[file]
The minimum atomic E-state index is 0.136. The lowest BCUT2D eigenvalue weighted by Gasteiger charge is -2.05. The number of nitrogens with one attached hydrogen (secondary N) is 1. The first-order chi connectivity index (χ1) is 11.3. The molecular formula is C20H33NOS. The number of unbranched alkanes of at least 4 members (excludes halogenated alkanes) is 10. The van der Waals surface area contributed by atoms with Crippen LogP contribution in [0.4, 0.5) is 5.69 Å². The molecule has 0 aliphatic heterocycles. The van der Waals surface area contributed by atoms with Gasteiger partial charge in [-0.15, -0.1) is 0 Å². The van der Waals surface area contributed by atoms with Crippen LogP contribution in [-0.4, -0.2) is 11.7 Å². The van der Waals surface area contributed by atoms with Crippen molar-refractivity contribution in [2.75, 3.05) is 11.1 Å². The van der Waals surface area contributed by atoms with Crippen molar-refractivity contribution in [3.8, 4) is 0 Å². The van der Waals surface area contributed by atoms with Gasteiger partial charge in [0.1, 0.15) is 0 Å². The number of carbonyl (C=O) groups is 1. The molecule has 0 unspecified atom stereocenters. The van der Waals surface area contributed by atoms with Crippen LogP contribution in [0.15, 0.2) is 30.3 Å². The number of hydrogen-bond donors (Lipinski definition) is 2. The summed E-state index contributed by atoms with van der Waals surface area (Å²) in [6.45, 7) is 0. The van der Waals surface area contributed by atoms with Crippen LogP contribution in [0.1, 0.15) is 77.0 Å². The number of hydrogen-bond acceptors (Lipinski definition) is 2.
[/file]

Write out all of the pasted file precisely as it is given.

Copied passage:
The minimum atomic E-state index is 0.136. The lowest BCUT2D eigenvalue weighted by Gasteiger charge is -2.05. The number of nitrogens with one attached hydrogen (secondary N) is 1. The first-order chi connectivity index (χ1) is 11.3. The molecular formula is C20H33NOS. The number of unbranched alkanes of at least 4 members (excludes halogenated alkanes) is 10. The van der Waals surface area contributed by atoms with Crippen LogP contribution in [0.4, 0.5) is 5.69 Å². The molecule has 0 aliphatic heterocycles. The van der Waals surface area contributed by atoms with Gasteiger partial charge in [-0.15, -0.1) is 0 Å². The van der Waals surface area contributed by atoms with Crippen LogP contribution in [-0.4, -0.2) is 11.7 Å². The van der Waals surface area contributed by atoms with Crippen molar-refractivity contribution in [2.75, 3.05) is 11.1 Å². The van der Waals surface area contributed by atoms with Crippen molar-refractivity contribution in [3.8, 4) is 0 Å². The van der Waals surface area contributed by atoms with Gasteiger partial charge in [0.1, 0.15) is 0 Å². The number of carbonyl (C=O) groups is 1. The molecule has 0 unspecified atom stereocenters. The van der Waals surface area contributed by atoms with Crippen LogP contribution in [0.15, 0.2) is 30.3 Å². The number of hydrogen-bond donors (Lipinski definition) is 2. The summed E-state index contributed by atoms with van der Waals surface area (Å²) in [6.45, 7) is 0. The van der Waals surface area contributed by atoms with Crippen LogP contribution in [0.1, 0.15) is 77.0 Å². The number of hydrogen-bond acceptors (Lipinski definition) is 2.